Seriously. She is.
Because not only is she my mother who has loved, supported and nurtured me for almost 35 years, but because she is also an HR professional with over 30 years of experience as an administrator. My mom is my most trusted advisor and resource on all things Human Resources. I don’t know if all the years I spent in the office with her led me to follow a similar career-path, but it certainly has influenced my approach and management style.
If I’m an HR Rock-Star, my mom is an HR Rock-Icon. If I can be half the professional and administrator—yet alone woman—that she is, I’ll be proud of myself and my accomplishments. She is confident, endearing, honest, practical and funny. Always serious about the work without taking herself too seriously. She believes in development and accountability. She’s not afraid to share wisdom or the spotlight. And she’s never ever sick at sea … but she abhors amusement park rides. Truly and deeply hates them.
My mom is pure awesomeness. Period.
So what better way to celebrate Mother’s Day than to share some of my mom’s Words of HR Wisdom? Here’s the Top 7 pieces of advice—straight from Momma Rooney!
1) Embrace change. Just because “we always did things this way” or “we don’t do that here” doesn’t mean that something new can’t or won’t work.
2) Admit when you are wrong. You can be. You will be.
3) Consult authorities often, both written and human. You may think you are right. It’s better to know you are right. HR has to be right. Always. Your employer and employees depend on it.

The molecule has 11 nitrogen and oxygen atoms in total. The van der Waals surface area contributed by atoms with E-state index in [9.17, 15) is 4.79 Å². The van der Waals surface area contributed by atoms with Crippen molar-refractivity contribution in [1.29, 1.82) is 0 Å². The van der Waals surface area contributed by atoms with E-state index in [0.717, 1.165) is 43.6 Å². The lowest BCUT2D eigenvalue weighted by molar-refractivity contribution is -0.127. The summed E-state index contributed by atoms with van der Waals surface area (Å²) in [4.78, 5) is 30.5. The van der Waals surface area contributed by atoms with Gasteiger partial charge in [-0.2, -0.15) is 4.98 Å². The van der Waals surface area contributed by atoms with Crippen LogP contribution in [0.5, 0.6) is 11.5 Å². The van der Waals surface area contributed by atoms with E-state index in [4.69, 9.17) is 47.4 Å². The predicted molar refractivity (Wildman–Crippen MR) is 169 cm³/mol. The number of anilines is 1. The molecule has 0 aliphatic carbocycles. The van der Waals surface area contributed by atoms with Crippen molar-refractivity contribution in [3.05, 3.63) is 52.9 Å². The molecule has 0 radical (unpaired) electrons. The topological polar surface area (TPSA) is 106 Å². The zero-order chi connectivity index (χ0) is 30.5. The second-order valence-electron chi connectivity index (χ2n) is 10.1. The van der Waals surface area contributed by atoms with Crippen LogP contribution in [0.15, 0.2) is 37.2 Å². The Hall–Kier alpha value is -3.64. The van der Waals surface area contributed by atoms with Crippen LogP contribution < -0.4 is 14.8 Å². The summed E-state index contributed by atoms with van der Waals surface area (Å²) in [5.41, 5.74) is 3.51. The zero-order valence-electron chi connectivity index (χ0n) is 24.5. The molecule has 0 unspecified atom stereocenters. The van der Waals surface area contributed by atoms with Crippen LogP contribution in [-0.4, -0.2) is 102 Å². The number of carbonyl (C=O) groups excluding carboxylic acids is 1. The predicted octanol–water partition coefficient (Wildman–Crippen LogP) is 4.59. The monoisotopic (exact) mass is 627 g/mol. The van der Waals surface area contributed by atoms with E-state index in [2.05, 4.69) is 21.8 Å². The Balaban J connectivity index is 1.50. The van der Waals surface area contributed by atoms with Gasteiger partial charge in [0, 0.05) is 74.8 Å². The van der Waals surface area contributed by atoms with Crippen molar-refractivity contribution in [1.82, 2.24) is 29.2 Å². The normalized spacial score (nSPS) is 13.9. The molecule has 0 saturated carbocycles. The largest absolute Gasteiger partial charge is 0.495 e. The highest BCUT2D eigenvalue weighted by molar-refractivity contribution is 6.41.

4) Not everyone is going to like you—and that’s ok. You probably won’t like them, either. At work, you’ll encounter everyone from Attila the Hun to Mother Theresa and every kind of person in between. As long as you can work together to get things done, who cares what they think? Know yourself and what really matters; leave Attila behind when you leave the office.
5) “I don’t know” is an answer. “I don’t know, but will try to find out” is a better answer. HR doesn’t walk on water and we don’t know or remember everything about everything and everyone every time. Be mature enough to say so—then go find out.
6) Take confidentiality seriously. What is routine to you may mean everything to the other person. Wear your ears out listening to the things people share with you. Then answer honestly and clearly. Take advantage of the teachable moments. But always, always keep the secret. The other person will always remember, even after you’ve forgotten.
7) Don’t do stupid. Intelligent people should never deliberately act ridiculous or ask obvious questions or make annoying comments just to get attention. Let the quality of your work speak volumes and let your actions and words echo to match.
That’s all folks. Timeless, candid and insightful, just like my mom.
Happy Mother’s Day!